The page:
WHITE PLAINS, N.Y. — Timing differences in soy crush margins and a stake in Beyond Meat, Inc. benefited Bunge, Ltd. in the second quarter ended June 30.
Companywide, White Plains-based Bunge had net income of $214 million, equal to $1.43 per share on the common stock, in the quarter compared with a loss of $12 million in the previous year’s second quarter. Net sales of $10,096 million were down 29% from $12,147 million. Bunge’s stock on the New York Stock Exchange was trading at $58.73 per share early in the afternoon on July 31, which was up 4.2% from a close of $56.36 on July 30.
A net unrealized gain of $135 million in the quarter came from Bunge Ventures’ stake in Beyond Meat, Inc. Bunge Ventures is the company’s venture capital unit. Los Angeles-based Beyond Meat produces plant-based meat substitutes.
“We haven’t discussed ventures often, but it’s an important vehicle as the competitive landscape and consumer preferences drive change and as technology continues to accelerate innovation and transparency in our industry,” said Gregory A. Heckman, chief executive officer of Bunge, in a July 31 earnings call.
In Agribusiness, adjusted EBIT of $189 million in the second quarter was up 60% from $118 million. Net sales of $7,068 million were down 19% from $8,725 million. Agribusiness benefited from about $70 million in timing differences in soy crush, along with increased soy crush volumes. Soy crush margins decreased in many markets toward the end of the quarter, creating mark-to-market profit in hedge contracts, said John W. Neppl, chief financial officer of Bunge.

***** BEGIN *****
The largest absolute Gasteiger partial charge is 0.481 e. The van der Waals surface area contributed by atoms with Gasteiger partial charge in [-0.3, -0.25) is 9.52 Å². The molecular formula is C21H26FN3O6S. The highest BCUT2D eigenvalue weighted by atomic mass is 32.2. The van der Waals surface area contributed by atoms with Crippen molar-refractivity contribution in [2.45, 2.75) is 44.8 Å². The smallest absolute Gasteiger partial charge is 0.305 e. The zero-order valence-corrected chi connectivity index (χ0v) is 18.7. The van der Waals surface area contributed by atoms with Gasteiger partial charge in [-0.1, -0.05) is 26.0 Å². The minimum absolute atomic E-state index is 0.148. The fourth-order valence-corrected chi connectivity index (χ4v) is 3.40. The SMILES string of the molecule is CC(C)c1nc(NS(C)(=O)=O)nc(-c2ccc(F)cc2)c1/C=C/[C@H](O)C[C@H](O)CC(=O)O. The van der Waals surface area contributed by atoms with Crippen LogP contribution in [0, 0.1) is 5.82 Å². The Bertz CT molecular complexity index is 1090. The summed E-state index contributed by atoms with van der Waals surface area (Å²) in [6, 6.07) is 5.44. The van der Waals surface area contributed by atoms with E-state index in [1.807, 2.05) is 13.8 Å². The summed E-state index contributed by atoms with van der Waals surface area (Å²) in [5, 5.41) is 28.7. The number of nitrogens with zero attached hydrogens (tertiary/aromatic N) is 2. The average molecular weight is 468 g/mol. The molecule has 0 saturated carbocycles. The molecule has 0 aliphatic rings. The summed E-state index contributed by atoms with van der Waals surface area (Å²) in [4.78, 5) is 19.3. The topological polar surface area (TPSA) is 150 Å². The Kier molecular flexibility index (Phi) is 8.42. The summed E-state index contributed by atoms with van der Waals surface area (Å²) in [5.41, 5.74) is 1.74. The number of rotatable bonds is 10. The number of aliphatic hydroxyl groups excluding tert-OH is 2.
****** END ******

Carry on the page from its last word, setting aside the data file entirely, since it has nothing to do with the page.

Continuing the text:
“As we execute on the physical business, these gains will effectively be offset by lower realized margins, mostly in the third quarter,” he said.
Within Agribusiness, oilseeds registered adjusted EBIT of $164 million, which was up 17% from $140 million, and grains had adjusted EBIT of $25 million, which compared with a loss before interest and taxes of $22 million in the previous year’s second quarter. In grains, origination results improved in South America, which more than offset lower results in North America. A combination of extreme weather and low export demand, brought on by the U.S.-China trade disputes, negatively impacted North American results for grains.
The bad U.S. weather had a negative effect of about $13 million in the second quarter, Mr. Neppl said.
“The big driver is logistics obviously at the river system and then farmer willingness around whether to hold off on soybeans, waiting to see what was going to happen with this year’s crop,” he said.
In Food and Ingredients, adjusted EBIT of $49 million was up 7% from $46 million in the previous year’s second quarter as strength in edible oils offset weakness in milling. Net sales of $2,206 million in edible oils were down 5% from $2,325 million. In milling, lower volumes and margins had a negative effect in Brazil. Net sales of $430 million were up 0.9% from $426 million.